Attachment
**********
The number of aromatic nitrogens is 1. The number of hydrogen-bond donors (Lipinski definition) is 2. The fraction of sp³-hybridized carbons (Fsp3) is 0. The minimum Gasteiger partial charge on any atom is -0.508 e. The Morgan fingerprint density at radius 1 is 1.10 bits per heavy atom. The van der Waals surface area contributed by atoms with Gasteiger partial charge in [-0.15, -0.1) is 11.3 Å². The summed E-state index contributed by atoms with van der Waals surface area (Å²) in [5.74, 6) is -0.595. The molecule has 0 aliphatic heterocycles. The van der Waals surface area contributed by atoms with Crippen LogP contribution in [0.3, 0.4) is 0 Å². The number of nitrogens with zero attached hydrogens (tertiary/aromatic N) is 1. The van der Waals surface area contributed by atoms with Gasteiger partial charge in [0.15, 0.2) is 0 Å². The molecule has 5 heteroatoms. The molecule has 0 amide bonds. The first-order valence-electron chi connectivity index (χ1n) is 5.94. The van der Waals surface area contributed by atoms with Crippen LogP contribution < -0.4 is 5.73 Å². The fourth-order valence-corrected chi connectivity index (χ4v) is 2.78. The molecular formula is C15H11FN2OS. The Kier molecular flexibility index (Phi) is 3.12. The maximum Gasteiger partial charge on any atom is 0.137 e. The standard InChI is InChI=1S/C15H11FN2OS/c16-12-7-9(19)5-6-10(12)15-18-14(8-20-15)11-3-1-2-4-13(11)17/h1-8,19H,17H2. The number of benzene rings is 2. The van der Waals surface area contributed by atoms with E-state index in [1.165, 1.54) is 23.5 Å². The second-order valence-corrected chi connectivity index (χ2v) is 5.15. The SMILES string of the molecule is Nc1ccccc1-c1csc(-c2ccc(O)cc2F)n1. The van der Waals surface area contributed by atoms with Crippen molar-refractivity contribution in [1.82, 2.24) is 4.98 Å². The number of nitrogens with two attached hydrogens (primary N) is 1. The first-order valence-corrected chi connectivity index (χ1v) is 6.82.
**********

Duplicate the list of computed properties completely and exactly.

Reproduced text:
The number of aromatic nitrogens is 1. The number of hydrogen-bond donors (Lipinski definition) is 2. The fraction of sp³-hybridized carbons (Fsp3) is 0. The minimum Gasteiger partial charge on any atom is -0.508 e. The Morgan fingerprint density at radius 1 is 1.10 bits per heavy atom. The van der Waals surface area contributed by atoms with Gasteiger partial charge in [-0.15, -0.1) is 11.3 Å². The summed E-state index contributed by atoms with van der Waals surface area (Å²) in [5.74, 6) is -0.595. The molecule has 0 aliphatic heterocycles. The van der Waals surface area contributed by atoms with Crippen LogP contribution in [0.3, 0.4) is 0 Å². The number of nitrogens with zero attached hydrogens (tertiary/aromatic N) is 1. The van der Waals surface area contributed by atoms with Gasteiger partial charge in [0.15, 0.2) is 0 Å². The molecule has 5 heteroatoms. The molecule has 0 amide bonds. The first-order valence-electron chi connectivity index (χ1n) is 5.94. The van der Waals surface area contributed by atoms with Crippen LogP contribution < -0.4 is 5.73 Å². The fourth-order valence-corrected chi connectivity index (χ4v) is 2.78. The molecular formula is C15H11FN2OS. The Kier molecular flexibility index (Phi) is 3.12. The maximum Gasteiger partial charge on any atom is 0.137 e. The standard InChI is InChI=1S/C15H11FN2OS/c16-12-7-9(19)5-6-10(12)15-18-14(8-20-15)11-3-1-2-4-13(11)17/h1-8,19H,17H2. The number of benzene rings is 2. The van der Waals surface area contributed by atoms with E-state index in [1.165, 1.54) is 23.5 Å². The second-order valence-corrected chi connectivity index (χ2v) is 5.15. The SMILES string of the molecule is Nc1ccccc1-c1csc(-c2ccc(O)cc2F)n1. The van der Waals surface area contributed by atoms with Crippen molar-refractivity contribution in [1.82, 2.24) is 4.98 Å². The number of nitrogens with two attached hydrogens (primary N) is 1. The first-order valence-corrected chi connectivity index (χ1v) is 6.82.